# Knitro on Quest

## Knitro Overview

Knitro is a software library used to find solutions of continuous and discrete optimization models. It is designed for general, nonlinear optimization problems and can be used for a wide range of cases such as systems of non-linear equations, least square problems, convex and non-convex quadratic problems etc. Please refer to the user manual for a complete set of instructions on how to use Knitro. Knitro is not a standalone program. It provides a programmable API to be used within other software such MATLAB, Python, and R.

Knitro is installed on Quest. There are multiple versions, with 12.4 being the latest. You can check by typing the following command on terminal:

$ module spider knitro

------------------------------------------------------------------------------------------------------------------------------------------------------------------------

knitro:

------------------------------------------------------------------------------------------------------------------------------------------------------------------------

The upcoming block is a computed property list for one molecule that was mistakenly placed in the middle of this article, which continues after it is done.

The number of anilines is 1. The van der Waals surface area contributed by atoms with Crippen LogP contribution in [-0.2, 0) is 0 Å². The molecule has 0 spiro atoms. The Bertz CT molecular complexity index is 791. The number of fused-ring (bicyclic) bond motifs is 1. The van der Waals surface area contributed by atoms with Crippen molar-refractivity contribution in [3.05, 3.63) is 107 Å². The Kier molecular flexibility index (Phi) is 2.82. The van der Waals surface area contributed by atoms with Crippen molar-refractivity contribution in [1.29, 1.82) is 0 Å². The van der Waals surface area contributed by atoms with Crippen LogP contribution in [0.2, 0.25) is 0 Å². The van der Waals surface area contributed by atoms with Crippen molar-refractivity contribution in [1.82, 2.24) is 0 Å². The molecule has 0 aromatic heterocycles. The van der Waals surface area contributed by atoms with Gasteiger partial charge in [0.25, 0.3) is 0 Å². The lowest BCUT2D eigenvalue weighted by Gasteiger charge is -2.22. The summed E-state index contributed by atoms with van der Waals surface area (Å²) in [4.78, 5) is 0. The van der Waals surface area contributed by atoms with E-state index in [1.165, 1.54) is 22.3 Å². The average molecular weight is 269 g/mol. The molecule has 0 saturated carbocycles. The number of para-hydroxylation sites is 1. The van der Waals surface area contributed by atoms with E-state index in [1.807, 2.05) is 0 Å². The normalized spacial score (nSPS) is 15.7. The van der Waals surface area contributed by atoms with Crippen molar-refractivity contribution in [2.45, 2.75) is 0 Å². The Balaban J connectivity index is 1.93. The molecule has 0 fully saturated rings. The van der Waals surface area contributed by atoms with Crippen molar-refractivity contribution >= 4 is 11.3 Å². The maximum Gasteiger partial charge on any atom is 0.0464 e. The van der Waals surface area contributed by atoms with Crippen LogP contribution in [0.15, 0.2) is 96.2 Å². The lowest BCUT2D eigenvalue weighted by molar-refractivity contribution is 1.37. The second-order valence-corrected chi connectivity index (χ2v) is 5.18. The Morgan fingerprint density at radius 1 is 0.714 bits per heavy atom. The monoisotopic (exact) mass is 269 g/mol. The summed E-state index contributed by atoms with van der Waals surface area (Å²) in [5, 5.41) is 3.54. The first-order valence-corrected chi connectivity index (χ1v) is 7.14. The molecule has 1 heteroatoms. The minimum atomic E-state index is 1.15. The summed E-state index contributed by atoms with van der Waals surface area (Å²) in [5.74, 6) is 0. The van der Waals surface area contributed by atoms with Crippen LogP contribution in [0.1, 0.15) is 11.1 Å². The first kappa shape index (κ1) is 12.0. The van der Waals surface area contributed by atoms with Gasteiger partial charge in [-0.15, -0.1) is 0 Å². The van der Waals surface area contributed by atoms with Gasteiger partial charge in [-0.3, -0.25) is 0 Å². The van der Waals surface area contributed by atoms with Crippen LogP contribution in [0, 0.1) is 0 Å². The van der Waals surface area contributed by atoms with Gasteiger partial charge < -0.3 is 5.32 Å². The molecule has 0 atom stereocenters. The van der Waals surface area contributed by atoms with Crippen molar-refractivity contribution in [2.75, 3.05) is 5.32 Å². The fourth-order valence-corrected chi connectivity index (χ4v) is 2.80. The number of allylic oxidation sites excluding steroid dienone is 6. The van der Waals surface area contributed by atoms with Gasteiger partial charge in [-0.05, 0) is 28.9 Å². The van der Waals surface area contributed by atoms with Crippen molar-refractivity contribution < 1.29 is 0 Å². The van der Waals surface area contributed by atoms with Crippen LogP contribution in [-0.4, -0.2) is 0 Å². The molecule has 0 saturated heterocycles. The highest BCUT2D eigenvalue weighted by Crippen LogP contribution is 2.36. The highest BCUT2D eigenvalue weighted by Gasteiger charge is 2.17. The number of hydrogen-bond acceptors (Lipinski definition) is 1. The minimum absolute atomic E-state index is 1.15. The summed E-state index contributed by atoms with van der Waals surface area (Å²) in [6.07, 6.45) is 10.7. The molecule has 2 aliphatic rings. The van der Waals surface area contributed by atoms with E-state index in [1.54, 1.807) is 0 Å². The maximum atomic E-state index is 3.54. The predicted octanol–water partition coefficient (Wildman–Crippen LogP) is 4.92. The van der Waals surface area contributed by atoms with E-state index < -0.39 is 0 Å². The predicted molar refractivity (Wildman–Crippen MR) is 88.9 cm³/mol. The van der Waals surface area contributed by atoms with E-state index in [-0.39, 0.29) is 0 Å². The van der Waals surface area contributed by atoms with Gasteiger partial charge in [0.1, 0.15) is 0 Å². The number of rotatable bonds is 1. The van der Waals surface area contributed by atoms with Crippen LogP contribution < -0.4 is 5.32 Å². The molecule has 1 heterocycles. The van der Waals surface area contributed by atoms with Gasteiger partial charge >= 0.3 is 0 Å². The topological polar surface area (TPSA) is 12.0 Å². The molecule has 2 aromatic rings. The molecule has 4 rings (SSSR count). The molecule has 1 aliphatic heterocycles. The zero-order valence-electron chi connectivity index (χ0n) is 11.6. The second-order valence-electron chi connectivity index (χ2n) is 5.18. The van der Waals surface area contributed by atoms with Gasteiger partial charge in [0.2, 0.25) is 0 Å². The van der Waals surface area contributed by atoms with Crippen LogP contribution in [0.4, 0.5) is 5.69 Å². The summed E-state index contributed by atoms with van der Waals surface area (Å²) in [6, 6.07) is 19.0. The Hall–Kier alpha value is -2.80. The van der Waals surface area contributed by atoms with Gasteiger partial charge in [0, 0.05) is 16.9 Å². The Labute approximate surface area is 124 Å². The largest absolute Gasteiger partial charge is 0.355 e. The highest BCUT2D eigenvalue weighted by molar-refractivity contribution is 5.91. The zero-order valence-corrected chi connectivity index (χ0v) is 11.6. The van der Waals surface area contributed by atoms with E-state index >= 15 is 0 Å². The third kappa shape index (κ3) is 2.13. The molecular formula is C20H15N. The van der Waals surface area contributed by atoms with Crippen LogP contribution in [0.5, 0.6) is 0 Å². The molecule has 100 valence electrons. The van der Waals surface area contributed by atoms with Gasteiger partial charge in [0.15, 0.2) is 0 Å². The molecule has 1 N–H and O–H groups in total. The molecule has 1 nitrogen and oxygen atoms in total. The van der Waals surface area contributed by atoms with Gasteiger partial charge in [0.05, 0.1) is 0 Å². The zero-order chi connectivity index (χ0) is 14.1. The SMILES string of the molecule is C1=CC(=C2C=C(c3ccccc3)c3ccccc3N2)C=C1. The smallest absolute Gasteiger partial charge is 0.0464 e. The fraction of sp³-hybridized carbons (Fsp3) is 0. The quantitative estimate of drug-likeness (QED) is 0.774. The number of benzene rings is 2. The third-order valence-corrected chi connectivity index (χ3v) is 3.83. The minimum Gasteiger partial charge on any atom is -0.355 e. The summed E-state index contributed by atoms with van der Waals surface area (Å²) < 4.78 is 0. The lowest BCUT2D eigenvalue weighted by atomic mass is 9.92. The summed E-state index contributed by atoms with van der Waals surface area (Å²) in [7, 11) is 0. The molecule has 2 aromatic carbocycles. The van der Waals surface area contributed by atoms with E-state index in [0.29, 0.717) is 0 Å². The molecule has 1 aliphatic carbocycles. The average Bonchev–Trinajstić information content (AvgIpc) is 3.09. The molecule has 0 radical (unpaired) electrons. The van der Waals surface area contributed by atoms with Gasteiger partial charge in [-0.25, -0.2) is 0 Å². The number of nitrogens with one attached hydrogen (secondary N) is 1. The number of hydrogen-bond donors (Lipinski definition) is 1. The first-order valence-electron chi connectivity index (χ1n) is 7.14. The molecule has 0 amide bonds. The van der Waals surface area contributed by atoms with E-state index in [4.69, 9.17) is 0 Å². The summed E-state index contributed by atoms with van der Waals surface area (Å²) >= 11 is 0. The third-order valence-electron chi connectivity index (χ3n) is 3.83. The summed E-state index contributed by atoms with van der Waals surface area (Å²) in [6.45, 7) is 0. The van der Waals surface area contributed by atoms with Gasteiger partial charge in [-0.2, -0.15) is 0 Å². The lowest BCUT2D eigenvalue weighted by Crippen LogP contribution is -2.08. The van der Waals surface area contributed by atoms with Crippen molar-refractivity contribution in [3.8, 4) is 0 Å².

Versions:

knitro/8

knitro/9.1.orig

knitro/9.1

knitro/10.0

knitro/10.3

knitro/12.4

If users need a newer version of knitro then is available on Quest current, please fill out the Software Installation Request form.

## MATLAB

Knitro is loaded by each version of MATLAB. The path to the Knitro installation is automatically added when the application starts. If users want to have a different version of knitro loaded they must modify the search path within their MATLAB code. Instructions on how to do this are included at the end of this section.

knitromatlab is the interface used to call Knitro from the MATLAB environment. To test that the installation exists, and to find out the version of knitro loaded, a user can run a test function on MATLAB's command line as shown (find the minimum value of cos(x)):